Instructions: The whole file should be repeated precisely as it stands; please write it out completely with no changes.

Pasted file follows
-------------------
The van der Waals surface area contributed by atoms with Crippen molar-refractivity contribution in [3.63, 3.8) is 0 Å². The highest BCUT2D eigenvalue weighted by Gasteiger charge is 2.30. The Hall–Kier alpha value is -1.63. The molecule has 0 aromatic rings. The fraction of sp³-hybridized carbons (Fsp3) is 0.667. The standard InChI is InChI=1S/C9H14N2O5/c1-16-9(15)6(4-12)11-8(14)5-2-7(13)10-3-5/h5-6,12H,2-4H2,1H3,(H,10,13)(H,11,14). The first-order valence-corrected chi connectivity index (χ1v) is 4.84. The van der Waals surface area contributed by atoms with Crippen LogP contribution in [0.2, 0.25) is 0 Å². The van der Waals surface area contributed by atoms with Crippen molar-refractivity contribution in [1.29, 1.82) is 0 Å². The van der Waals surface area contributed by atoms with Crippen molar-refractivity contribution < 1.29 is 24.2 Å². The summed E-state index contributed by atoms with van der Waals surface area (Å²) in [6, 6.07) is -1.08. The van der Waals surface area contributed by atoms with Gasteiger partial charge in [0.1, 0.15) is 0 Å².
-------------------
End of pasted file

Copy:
The van der Waals surface area contributed by atoms with Crippen molar-refractivity contribution in [3.63, 3.8) is 0 Å². The highest BCUT2D eigenvalue weighted by Gasteiger charge is 2.30. The Hall–Kier alpha value is -1.63. The molecule has 0 aromatic rings. The fraction of sp³-hybridized carbons (Fsp3) is 0.667. The standard InChI is InChI=1S/C9H14N2O5/c1-16-9(15)6(4-12)11-8(14)5-2-7(13)10-3-5/h5-6,12H,2-4H2,1H3,(H,10,13)(H,11,14). The first-order valence-corrected chi connectivity index (χ1v) is 4.84. The van der Waals surface area contributed by atoms with Crippen LogP contribution in [0.2, 0.25) is 0 Å². The van der Waals surface area contributed by atoms with Crippen molar-refractivity contribution in [1.29, 1.82) is 0 Å². The van der Waals surface area contributed by atoms with Crippen molar-refractivity contribution < 1.29 is 24.2 Å². The summed E-state index contributed by atoms with van der Waals surface area (Å²) in [6, 6.07) is -1.08. The van der Waals surface area contributed by atoms with Gasteiger partial charge in [0.1, 0.15) is 0 Å².